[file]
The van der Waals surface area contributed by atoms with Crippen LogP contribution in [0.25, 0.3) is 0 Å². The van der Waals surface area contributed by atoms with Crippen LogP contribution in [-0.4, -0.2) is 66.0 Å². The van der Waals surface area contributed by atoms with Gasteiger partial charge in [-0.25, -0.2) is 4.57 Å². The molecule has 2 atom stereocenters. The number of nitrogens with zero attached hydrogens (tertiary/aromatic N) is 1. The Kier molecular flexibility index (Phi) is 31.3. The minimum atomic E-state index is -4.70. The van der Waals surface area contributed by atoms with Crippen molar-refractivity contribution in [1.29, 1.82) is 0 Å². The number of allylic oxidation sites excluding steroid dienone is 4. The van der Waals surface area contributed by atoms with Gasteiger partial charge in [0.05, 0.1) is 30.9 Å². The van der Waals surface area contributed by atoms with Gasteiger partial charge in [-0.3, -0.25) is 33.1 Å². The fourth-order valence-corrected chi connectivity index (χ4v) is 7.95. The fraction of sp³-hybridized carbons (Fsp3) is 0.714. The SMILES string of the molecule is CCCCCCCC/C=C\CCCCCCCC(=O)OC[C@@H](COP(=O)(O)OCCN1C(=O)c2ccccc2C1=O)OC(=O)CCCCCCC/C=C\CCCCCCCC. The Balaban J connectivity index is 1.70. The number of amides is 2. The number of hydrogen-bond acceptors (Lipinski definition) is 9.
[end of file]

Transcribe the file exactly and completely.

The van der Waals surface area contributed by atoms with Crippen LogP contribution in [0.25, 0.3) is 0 Å². The van der Waals surface area contributed by atoms with Crippen LogP contribution in [-0.4, -0.2) is 66.0 Å². The van der Waals surface area contributed by atoms with Gasteiger partial charge in [-0.25, -0.2) is 4.57 Å². The molecule has 2 atom stereocenters. The number of nitrogens with zero attached hydrogens (tertiary/aromatic N) is 1. The Kier molecular flexibility index (Phi) is 31.3. The minimum atomic E-state index is -4.70. The van der Waals surface area contributed by atoms with Crippen molar-refractivity contribution in [1.29, 1.82) is 0 Å². The number of allylic oxidation sites excluding steroid dienone is 4. The van der Waals surface area contributed by atoms with Gasteiger partial charge in [0.05, 0.1) is 30.9 Å². The van der Waals surface area contributed by atoms with Gasteiger partial charge in [-0.3, -0.25) is 33.1 Å². The fourth-order valence-corrected chi connectivity index (χ4v) is 7.95. The fraction of sp³-hybridized carbons (Fsp3) is 0.714. The SMILES string of the molecule is CCCCCCCC/C=C\CCCCCCCC(=O)OC[C@@H](COP(=O)(O)OCCN1C(=O)c2ccccc2C1=O)OC(=O)CCCCCCC/C=C\CCCCCCCC. The Balaban J connectivity index is 1.70. The number of amides is 2. The number of hydrogen-bond acceptors (Lipinski definition) is 9.